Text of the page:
Erin Breen
Channel 2 News

The B-L-M is working to bring the land into balance. That's the word from officials rounding up wild horses north of Gerlach. They say there at 3,000 horses roaming land that will only support 900. So they are gathering the horses with helicopter round-ups.

"What people don't seem to understand is the Wild Horse and Burro Act of 1971 says we have to keep the land in balance for the horses, the livestock, and the wildlife. And so this is the best thing for all. It's the best thing for the land and for the American people," says B-L-M District Manager out of Winnemucca, Gene Seidlitz.

The horses are funneled down through the mountains to temporary holding pens and then fed and watered before moving them to Palomino Valley and to Fallon. From there they will be shipped to other rangelands across the nation more able to sustain them.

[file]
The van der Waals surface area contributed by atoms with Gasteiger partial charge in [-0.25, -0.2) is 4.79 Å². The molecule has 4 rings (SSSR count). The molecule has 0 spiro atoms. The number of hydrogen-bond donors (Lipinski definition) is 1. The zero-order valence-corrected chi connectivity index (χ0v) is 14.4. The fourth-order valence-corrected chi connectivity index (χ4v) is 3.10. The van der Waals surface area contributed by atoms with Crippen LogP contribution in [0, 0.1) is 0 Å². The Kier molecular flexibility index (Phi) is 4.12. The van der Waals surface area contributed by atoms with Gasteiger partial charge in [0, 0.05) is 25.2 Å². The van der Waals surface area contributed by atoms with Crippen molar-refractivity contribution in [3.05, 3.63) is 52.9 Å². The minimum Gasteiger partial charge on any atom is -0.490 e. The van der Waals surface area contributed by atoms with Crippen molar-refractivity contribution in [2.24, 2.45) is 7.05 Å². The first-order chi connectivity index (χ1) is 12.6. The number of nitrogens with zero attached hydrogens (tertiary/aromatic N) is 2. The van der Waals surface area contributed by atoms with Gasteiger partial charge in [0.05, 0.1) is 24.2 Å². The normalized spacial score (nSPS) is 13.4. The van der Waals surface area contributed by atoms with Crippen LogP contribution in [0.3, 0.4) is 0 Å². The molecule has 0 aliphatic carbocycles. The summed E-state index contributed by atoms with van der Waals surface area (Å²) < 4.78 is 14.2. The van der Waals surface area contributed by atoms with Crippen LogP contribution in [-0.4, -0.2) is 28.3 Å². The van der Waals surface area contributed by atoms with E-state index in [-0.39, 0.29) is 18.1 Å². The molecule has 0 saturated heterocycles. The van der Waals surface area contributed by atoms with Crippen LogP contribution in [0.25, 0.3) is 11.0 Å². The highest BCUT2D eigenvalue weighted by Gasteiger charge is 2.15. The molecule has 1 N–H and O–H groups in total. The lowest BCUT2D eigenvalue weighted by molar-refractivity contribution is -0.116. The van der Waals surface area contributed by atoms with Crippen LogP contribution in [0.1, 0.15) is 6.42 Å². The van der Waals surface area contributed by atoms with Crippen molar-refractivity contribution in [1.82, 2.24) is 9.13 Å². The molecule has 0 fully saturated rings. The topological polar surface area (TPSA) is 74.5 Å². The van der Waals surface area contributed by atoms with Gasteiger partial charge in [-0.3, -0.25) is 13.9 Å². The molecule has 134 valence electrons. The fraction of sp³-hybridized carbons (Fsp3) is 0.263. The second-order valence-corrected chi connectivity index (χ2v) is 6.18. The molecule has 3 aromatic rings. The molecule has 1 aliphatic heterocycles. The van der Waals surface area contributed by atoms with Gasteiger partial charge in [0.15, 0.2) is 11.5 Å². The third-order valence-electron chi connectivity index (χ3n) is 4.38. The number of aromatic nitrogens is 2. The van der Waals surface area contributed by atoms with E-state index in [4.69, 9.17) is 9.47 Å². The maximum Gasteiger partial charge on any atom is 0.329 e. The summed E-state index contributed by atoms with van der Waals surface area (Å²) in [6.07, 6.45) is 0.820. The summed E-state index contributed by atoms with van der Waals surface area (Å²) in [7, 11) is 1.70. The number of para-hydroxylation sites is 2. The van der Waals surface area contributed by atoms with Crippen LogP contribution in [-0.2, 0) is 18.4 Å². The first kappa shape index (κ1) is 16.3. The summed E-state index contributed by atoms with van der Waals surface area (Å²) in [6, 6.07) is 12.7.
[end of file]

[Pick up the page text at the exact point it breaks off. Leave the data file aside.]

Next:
"If we don't do this now we'll have an even bigger problem come summer, because their reproduction rate is about 25%," Seidlitz adds.

To date they have about 600 horses rounded up. Of those, 3 were euthanized; 2 for being mal nutritioned and appearing unable to survive even in the holding pens, the third for injury. But they insist their method is humane and they'll continue the round ups into March or until they feel they have the land back in balance.

By the way there will be a public adoption of some of the horses saddle ready who have been working with inmates in Carson City February 13th. If you're interested in the horse training center in Palomino Valley at (775) 475-2222 or the Warm Springs Correctional Center Saddle Horse Training Program at (775) 861-6469.